Or look at our online Discover Your Inner Awesome Master Class. There are days when I’m just like ‘fuuuuuuuck we aren’t doing enough for our students.’ But because we’ve designed the class so there is constant interaction, that thought goes away when a student sends me this:

so many feelz

It’s another feedback loop. It allows me to take a step back and say, ‘Yes--what I'm doing is working!’. I can score that against other feedback to know, again, what is most valuable, and what needs improvement.

And even the emails to the Idea Lemon Tribe (are you subscribed by the way? If you're reading this, you should be). That's its own feedback loop. Our tribe members might decide to write me back and tell me their opinions, and how my email impacted them.

And in the instances where I hear crickets, I know that email didn’t really hit like I thought it would, which makes me crave the feedback loop even more, and pushes me to keep going so I can get it the next time.

Nearly everything I do where I’m aiming to improve, I have some sort of feedback loop in place.

The great thing about feedback loops is they are just that, a loop. It’s not a feedback line, meaning you don’t start and then just stop. You make it continuous. You don’t struggle with competing against yourself all the time, but you still retain your Hamilton Drive in order to generate more feedback loops.

How can you implement feedback loops into YOUR life?

3 ways YOU can implement feedback loops

On the smallest scale, do this...

Tomorrow--yes, tomorrow--ask a coworker/classmate who you work closely with what they think you do best. If you don’t know what to say, say this

“Hey I’m doing a professional development exercise I read about, and would love to get your input. What do you think I do best here?”

After they tell you, offer up your opinion of what they do best.

Then, ask if they want to make it a weekly practice.

“The exercise I read about mentioned that creating consistent feedback loops can help us go HAM on our strengths, and work on our weaknesses. Would you want to do a weekly check-in where we give feedback on what we see each other doing best?”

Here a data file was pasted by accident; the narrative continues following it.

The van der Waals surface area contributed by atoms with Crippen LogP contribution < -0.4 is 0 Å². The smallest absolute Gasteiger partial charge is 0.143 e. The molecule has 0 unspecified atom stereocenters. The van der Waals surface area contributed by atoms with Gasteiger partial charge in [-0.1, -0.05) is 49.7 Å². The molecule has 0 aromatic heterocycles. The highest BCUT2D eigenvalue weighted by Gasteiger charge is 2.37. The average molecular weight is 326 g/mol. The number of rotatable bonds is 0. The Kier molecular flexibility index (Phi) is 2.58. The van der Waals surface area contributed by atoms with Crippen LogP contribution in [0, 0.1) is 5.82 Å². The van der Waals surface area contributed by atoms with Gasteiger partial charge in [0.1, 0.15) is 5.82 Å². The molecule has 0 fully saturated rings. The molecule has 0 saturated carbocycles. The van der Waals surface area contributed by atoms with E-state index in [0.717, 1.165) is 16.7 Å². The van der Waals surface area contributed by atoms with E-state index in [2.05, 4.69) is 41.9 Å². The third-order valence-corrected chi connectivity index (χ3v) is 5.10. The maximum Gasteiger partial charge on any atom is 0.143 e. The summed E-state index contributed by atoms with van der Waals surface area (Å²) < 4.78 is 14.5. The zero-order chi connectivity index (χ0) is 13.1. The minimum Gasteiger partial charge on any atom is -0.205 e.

Boom. Feedback loop created.

On a slightly larger but still pretty small scale, do this...

Write a blog post. If you don’t have a blog then publish an article on Linkedin or Medium. Then send it to 3 specific people who you think would want to read it, and ask what they liked best. If you don’t know what to say, say this


I just published this article on my blog/Linkedin/Medium, and I think you’d enjoy it. Would you mind reading it and replying back with what you found most helpful? It’ll help me for the next time I publish an article.


The next time you write an article, send it to 3 new people and ask the same question. And so forth.

Boom. Feedback loop created.


On a larger scale that can actually be large and seems scary but really isn’t, do this...

Turn your blog/Linkedin/Medium posts into a newsletter, and ask for responses from your readers, just like I do.

Boom. Feedback loop created.

If you have the Hamilton Drive, and feel the pressure of competing against yourself, implement feedback loops to take off the pressure and keep the Hamilton Drive pushing forward.

SPEAKING of responses,

What’s one area of your life where you could use a feedback loop to help you? Comment below.

Take care and be awesome today,